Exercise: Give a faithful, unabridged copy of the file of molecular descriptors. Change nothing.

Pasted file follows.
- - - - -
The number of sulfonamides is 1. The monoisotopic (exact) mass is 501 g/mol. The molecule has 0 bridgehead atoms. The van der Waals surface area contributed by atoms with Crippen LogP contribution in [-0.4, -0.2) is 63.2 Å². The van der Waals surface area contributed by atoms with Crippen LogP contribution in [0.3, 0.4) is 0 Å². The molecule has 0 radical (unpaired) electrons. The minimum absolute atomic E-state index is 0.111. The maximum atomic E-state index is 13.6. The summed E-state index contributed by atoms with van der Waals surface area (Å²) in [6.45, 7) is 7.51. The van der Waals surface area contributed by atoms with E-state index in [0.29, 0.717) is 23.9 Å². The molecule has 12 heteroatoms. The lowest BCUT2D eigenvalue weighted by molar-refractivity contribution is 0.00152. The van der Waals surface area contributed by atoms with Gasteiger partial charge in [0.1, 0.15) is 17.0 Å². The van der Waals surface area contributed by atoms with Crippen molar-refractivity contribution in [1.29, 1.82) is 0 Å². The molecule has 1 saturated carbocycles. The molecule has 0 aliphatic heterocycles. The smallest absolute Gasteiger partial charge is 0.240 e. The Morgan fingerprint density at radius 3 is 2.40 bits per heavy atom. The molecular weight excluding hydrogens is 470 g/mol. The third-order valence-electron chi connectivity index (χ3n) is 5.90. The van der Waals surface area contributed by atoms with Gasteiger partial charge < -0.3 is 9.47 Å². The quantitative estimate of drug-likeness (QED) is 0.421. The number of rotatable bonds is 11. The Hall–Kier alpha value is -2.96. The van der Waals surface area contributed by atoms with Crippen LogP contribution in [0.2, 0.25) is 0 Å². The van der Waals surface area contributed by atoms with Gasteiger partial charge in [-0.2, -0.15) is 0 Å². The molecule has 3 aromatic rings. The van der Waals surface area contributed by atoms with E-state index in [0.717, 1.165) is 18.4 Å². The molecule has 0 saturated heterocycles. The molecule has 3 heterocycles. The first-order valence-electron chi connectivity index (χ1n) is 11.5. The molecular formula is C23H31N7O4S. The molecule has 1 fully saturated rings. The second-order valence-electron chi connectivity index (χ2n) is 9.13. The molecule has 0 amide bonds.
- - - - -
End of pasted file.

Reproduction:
The number of sulfonamides is 1. The monoisotopic (exact) mass is 501 g/mol. The molecule has 0 bridgehead atoms. The van der Waals surface area contributed by atoms with Crippen LogP contribution in [-0.4, -0.2) is 63.2 Å². The van der Waals surface area contributed by atoms with Crippen LogP contribution in [0.3, 0.4) is 0 Å². The molecule has 0 radical (unpaired) electrons. The minimum absolute atomic E-state index is 0.111. The maximum atomic E-state index is 13.6. The summed E-state index contributed by atoms with van der Waals surface area (Å²) in [6.45, 7) is 7.51. The van der Waals surface area contributed by atoms with E-state index in [0.29, 0.717) is 23.9 Å². The molecule has 12 heteroatoms. The lowest BCUT2D eigenvalue weighted by molar-refractivity contribution is 0.00152. The van der Waals surface area contributed by atoms with Gasteiger partial charge in [0.1, 0.15) is 17.0 Å². The van der Waals surface area contributed by atoms with Crippen molar-refractivity contribution in [1.29, 1.82) is 0 Å². The molecule has 1 saturated carbocycles. The molecule has 0 aliphatic heterocycles. The smallest absolute Gasteiger partial charge is 0.240 e. The Morgan fingerprint density at radius 3 is 2.40 bits per heavy atom. The molecular weight excluding hydrogens is 470 g/mol. The third-order valence-electron chi connectivity index (χ3n) is 5.90. The van der Waals surface area contributed by atoms with Gasteiger partial charge < -0.3 is 9.47 Å². The quantitative estimate of drug-likeness (QED) is 0.421. The number of rotatable bonds is 11. The Hall–Kier alpha value is -2.96. The van der Waals surface area contributed by atoms with Crippen LogP contribution in [0.2, 0.25) is 0 Å². The van der Waals surface area contributed by atoms with Gasteiger partial charge in [-0.2, -0.15) is 0 Å². The molecule has 3 aromatic rings. The van der Waals surface area contributed by atoms with E-state index in [0.717, 1.165) is 18.4 Å². The molecule has 0 saturated heterocycles. The molecule has 3 heterocycles. The first-order valence-electron chi connectivity index (χ1n) is 11.5. The molecular formula is C23H31N7O4S. The molecule has 1 fully saturated rings. The second-order valence-electron chi connectivity index (χ2n) is 9.13. The molecule has 0 amide bonds.